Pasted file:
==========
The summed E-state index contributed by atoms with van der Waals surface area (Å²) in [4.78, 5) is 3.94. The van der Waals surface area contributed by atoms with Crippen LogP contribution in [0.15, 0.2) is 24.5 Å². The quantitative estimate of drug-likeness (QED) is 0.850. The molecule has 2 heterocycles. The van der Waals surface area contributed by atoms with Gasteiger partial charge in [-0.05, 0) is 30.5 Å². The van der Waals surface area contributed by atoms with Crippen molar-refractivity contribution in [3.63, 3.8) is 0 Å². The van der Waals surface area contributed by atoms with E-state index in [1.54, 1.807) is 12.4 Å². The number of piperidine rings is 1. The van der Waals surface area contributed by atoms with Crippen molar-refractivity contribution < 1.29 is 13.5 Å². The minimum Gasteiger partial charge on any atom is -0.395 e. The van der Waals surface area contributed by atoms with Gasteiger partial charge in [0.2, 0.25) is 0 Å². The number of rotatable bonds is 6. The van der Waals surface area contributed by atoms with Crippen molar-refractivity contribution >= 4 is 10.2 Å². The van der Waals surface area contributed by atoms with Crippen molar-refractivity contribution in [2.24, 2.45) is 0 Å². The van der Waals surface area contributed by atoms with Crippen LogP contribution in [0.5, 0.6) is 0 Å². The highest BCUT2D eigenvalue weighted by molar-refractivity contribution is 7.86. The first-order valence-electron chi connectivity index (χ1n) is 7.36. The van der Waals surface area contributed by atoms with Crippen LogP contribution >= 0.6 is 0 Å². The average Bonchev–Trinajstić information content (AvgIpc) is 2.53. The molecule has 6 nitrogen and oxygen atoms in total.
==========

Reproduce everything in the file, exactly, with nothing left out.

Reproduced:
The summed E-state index contributed by atoms with van der Waals surface area (Å²) in [4.78, 5) is 3.94. The van der Waals surface area contributed by atoms with Crippen LogP contribution in [0.15, 0.2) is 24.5 Å². The quantitative estimate of drug-likeness (QED) is 0.850. The molecule has 2 heterocycles. The van der Waals surface area contributed by atoms with Gasteiger partial charge in [-0.05, 0) is 30.5 Å². The van der Waals surface area contributed by atoms with Crippen molar-refractivity contribution in [3.63, 3.8) is 0 Å². The van der Waals surface area contributed by atoms with E-state index in [1.54, 1.807) is 12.4 Å². The number of piperidine rings is 1. The van der Waals surface area contributed by atoms with Crippen molar-refractivity contribution < 1.29 is 13.5 Å². The minimum Gasteiger partial charge on any atom is -0.395 e. The van der Waals surface area contributed by atoms with Gasteiger partial charge in [0.2, 0.25) is 0 Å². The number of rotatable bonds is 6. The van der Waals surface area contributed by atoms with Crippen molar-refractivity contribution >= 4 is 10.2 Å². The van der Waals surface area contributed by atoms with Crippen molar-refractivity contribution in [2.24, 2.45) is 0 Å². The van der Waals surface area contributed by atoms with Crippen LogP contribution in [0.5, 0.6) is 0 Å². The highest BCUT2D eigenvalue weighted by molar-refractivity contribution is 7.86. The first-order valence-electron chi connectivity index (χ1n) is 7.36. The van der Waals surface area contributed by atoms with Crippen LogP contribution >= 0.6 is 0 Å². The average Bonchev–Trinajstić information content (AvgIpc) is 2.53. The molecule has 6 nitrogen and oxygen atoms in total.